WHEN placing a trade, investors understandably concentrate on making the decision that will yield the most profitable returns. But it is just as important for traders to understand how they are investing as well as what they are investing in.
This is particularly relevant for investors using exchange-traded funds (ETFs) – knowing how an ETF is priced and the different ways in which you can value it can help you make more timely and better informed trading decisions.
Since ETFs are listed and traded on exchanges like stocks, each one has a bid/ask price, which is affected by supply and demand forces and which also reflects the current value at which an investor can buy or sell shares in an ETF. The spread between the bid and the ask generally reflects the average spread of the underlying securities that comprise the ETF, as well as the traded volume and the number of market makers.
However, while price is ultimately important in the buying or selling a share of an ETF in the secondary market, investors would be wrong to focus on price alone and should use complementary valuation methods.
If you are looking at the ETF’s performance over time relative to the underlying index, then you definitely need to look at net asset value (NAV), says Nizam Hamid, head of sales strategy at iShares, BlackRock’s ETFs division.
The NAV of a fund is the value of each share measured by the value of its underlying holdings, and is calculated using the closing prices of the underlying securities on their respective exchanges. NAVs are particularly useful when evaluating funds with international exposures.
Global markets are open at different hours so the NAV and the closing price will reflect the fund’s value at different points during the day. The NAV is calculated using the last closing price on the relevant exchanges, wherever they happen to be, whereas the closing price of an ETF listed on the London Stock Exchange reflects the fund’s last traded price in London.
However, investors should remember that many ETFs distribute dividends. Assuming no market movement, the NAV of such funds will tend to grow when the dividends are paid by the underlying securities and will then drop when the ETF holders are paid. If you are looking at the historical performance of an ETF relative to the underlying index, you should use the adjusted NAV to get the most useful comparison. Adjusting for a dividend distribution will have a significant impact on your return over time. If you own shares in an accumulating ETF, which reinvests the dividend, the adjusted NAV is less critical to your performance analysis.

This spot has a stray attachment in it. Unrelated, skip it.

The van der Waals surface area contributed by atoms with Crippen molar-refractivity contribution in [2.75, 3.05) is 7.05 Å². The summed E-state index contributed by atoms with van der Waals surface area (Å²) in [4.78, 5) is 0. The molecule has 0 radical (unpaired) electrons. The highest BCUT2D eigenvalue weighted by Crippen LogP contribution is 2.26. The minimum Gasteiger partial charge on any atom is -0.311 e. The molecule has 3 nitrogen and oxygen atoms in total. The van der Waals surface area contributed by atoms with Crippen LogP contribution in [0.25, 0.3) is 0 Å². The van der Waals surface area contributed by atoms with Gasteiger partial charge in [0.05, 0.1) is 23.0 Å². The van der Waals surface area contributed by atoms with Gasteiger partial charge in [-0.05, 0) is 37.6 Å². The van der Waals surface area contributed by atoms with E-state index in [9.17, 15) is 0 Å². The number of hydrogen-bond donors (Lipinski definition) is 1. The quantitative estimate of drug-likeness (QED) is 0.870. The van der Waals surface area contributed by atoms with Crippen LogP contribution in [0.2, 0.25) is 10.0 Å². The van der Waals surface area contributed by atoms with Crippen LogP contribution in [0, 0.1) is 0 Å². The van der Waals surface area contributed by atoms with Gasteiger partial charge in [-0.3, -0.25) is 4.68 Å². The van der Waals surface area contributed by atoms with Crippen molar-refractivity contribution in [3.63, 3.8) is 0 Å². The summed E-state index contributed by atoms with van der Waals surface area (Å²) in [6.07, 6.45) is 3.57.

Since the NAV of an ETF is calculated by using the closing prices it is not representative of the value of a fund over the course of a day. Investors who need more precise, up-to-date information should use a different measure of NAV – the intraday net asset value (iNAV).
This is a measure of the continuous real-time, fair-value of an ETF calculated by Deutsche Boerse. When the underlying securities are available to trade, their continuous share prices are used. When these markets are closed, the iNAV is an indication of where the global markets will trade rather than a firm calculation and it will reflect where the futures markets are suggesting the price for each stock. They are available on Deutsche Boerse, Bloomberg, Reuters and other data vendors.
The iNAV gives the ETF added transparency and credibility and allows investors to value the fund in real time, which is important if you are day-trading and looking to enter and exit the market at very precise points. Compare this with the bid/ask price to see if the ETF is being priced fairly.
Whether you are an individual accessing exchange-traded funds through your broker or independent financial adviser or an institutional investor, evaluating an ETF’s performance is a crucial stage of placing a trade. Retail traders will be focused on how well the ETF reflects the benchmark, whereas institutional traders will be more interested in how efficiently the ETF performs compared to other trading vehicles such as swaps and futures.
While choosing which ETF to trade is most of the work, taking time to evaluate its performance using a number of different metrics will ensure you don’t get disadvantaged when it comes to actual trade.